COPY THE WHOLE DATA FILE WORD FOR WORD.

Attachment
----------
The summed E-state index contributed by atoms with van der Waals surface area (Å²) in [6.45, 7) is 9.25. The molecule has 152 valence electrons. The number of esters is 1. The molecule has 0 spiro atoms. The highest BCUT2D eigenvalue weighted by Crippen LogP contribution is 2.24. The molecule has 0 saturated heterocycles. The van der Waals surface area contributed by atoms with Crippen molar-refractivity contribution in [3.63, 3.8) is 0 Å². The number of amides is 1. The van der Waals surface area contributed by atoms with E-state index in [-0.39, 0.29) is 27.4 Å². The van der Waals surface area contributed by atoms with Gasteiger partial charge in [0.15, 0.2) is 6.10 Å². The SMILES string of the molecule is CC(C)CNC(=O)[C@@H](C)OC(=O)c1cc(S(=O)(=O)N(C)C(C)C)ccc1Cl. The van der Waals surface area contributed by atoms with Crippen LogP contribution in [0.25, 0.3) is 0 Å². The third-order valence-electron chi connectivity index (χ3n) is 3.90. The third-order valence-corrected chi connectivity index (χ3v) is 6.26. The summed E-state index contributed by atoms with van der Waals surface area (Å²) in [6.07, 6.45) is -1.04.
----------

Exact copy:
The summed E-state index contributed by atoms with van der Waals surface area (Å²) in [6.45, 7) is 9.25. The molecule has 152 valence electrons. The number of esters is 1. The molecule has 0 spiro atoms. The highest BCUT2D eigenvalue weighted by Crippen LogP contribution is 2.24. The molecule has 0 saturated heterocycles. The van der Waals surface area contributed by atoms with Crippen molar-refractivity contribution in [3.63, 3.8) is 0 Å². The number of amides is 1. The van der Waals surface area contributed by atoms with E-state index in [-0.39, 0.29) is 27.4 Å². The van der Waals surface area contributed by atoms with Gasteiger partial charge in [0.15, 0.2) is 6.10 Å². The SMILES string of the molecule is CC(C)CNC(=O)[C@@H](C)OC(=O)c1cc(S(=O)(=O)N(C)C(C)C)ccc1Cl. The van der Waals surface area contributed by atoms with Crippen LogP contribution in [0.25, 0.3) is 0 Å². The third-order valence-electron chi connectivity index (χ3n) is 3.90. The third-order valence-corrected chi connectivity index (χ3v) is 6.26. The summed E-state index contributed by atoms with van der Waals surface area (Å²) in [6.07, 6.45) is -1.04.